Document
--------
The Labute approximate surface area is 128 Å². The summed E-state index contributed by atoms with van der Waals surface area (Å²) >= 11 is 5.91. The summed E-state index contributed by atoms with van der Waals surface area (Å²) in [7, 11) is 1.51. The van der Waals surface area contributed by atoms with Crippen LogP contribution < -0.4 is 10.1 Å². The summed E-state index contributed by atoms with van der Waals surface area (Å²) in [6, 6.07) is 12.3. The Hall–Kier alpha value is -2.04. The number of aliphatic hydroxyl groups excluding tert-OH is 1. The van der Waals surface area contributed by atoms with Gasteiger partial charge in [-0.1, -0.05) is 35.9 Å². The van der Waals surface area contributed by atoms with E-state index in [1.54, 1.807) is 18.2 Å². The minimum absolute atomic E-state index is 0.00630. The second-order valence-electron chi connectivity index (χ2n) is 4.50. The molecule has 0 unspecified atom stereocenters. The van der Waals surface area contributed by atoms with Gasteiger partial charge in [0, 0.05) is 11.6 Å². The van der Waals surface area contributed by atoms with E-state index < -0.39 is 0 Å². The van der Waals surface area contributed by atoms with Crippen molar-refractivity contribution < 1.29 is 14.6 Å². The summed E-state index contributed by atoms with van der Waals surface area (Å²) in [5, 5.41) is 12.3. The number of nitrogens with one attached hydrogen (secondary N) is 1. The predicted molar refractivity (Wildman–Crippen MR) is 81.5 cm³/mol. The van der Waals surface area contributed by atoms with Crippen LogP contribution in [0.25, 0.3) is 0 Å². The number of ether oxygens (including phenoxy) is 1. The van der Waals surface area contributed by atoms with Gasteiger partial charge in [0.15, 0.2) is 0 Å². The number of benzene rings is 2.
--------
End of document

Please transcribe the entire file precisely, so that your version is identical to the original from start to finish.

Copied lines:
The Labute approximate surface area is 128 Å². The summed E-state index contributed by atoms with van der Waals surface area (Å²) >= 11 is 5.91. The summed E-state index contributed by atoms with van der Waals surface area (Å²) in [7, 11) is 1.51. The van der Waals surface area contributed by atoms with Crippen LogP contribution < -0.4 is 10.1 Å². The summed E-state index contributed by atoms with van der Waals surface area (Å²) in [6, 6.07) is 12.3. The Hall–Kier alpha value is -2.04. The number of aliphatic hydroxyl groups excluding tert-OH is 1. The van der Waals surface area contributed by atoms with Gasteiger partial charge in [-0.1, -0.05) is 35.9 Å². The van der Waals surface area contributed by atoms with E-state index in [1.54, 1.807) is 18.2 Å². The minimum absolute atomic E-state index is 0.00630. The second-order valence-electron chi connectivity index (χ2n) is 4.50. The molecule has 0 unspecified atom stereocenters. The van der Waals surface area contributed by atoms with Gasteiger partial charge in [0, 0.05) is 11.6 Å². The van der Waals surface area contributed by atoms with E-state index < -0.39 is 0 Å². The van der Waals surface area contributed by atoms with Crippen molar-refractivity contribution < 1.29 is 14.6 Å². The summed E-state index contributed by atoms with van der Waals surface area (Å²) in [5, 5.41) is 12.3. The number of nitrogens with one attached hydrogen (secondary N) is 1. The predicted molar refractivity (Wildman–Crippen MR) is 81.5 cm³/mol. The van der Waals surface area contributed by atoms with Crippen LogP contribution in [0.25, 0.3) is 0 Å². The number of ether oxygens (including phenoxy) is 1. The van der Waals surface area contributed by atoms with Gasteiger partial charge in [0.15, 0.2) is 0 Å². The number of benzene rings is 2.